Separate searches for the two outcomes (maternal and neonatal mortality) were conducted in the following electronic databases: Medline, Africa-Wide Information, Scopus, Web of Science and CINAHL. The last search was carried out on 18 August 2017. No restrictions on the date of publication were made. Additional searches for conference abstracts and proceedings were made. Reference lists of retrieved articles were also screened for additional publications. Reports by the government or other agencies were included based on publications, and a number of data sources reported by them were included. Contacts with experts in the field of study were made to identify additional relevant articles.

Search

The searches in the forementioned electronic databases were conducted from August 2016 to August 2017. All searches were restricted to articles written in English and reporting data covering the period from 1990 to 2015. In particular, the search strategy used in Medline database was as follows: ((“mothers”[MeSH Terms] OR “mothers”[All Fields] OR “maternal”[All Fields]) OR (“infant, newborn”[MeSH Terms] OR (“infant”[All Fields] AND “newborn”[All Fields]) OR “newborn infant”[All Fields] OR “neonatal”[All Fields])) AND ((“mortality”[Subheading] OR “mortality”[All Fields] OR “mortality”[MeSH Terms]) OR (“death”[MeSH Terms] OR “death”[All Fields])) AND (estimation[All Fields] OR estimates[All Fields]) AND (“South Africa”[Mesh] OR (“south africa”[MeSH Terms] OR (“south”[All Fields] AND “africa”[All Fields]) OR “south africa”[All Fields])) AND ((“1990/01/01”[PDAT]: “3000/12/31”[PDAT]) AND “humans”[MeSH Terms] AND English[lang]) Additional file 1.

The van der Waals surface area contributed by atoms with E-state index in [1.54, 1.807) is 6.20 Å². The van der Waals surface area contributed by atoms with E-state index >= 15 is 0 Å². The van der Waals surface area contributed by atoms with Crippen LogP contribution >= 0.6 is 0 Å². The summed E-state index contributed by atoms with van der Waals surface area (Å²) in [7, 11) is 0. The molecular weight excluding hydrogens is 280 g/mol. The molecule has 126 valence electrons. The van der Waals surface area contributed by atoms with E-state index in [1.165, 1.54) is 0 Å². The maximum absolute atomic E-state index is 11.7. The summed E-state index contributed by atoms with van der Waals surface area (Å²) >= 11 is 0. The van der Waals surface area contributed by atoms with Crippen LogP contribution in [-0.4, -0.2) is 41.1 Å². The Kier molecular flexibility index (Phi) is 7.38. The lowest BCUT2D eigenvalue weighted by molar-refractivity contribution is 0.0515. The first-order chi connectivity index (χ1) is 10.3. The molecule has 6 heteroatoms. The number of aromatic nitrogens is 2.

Study selection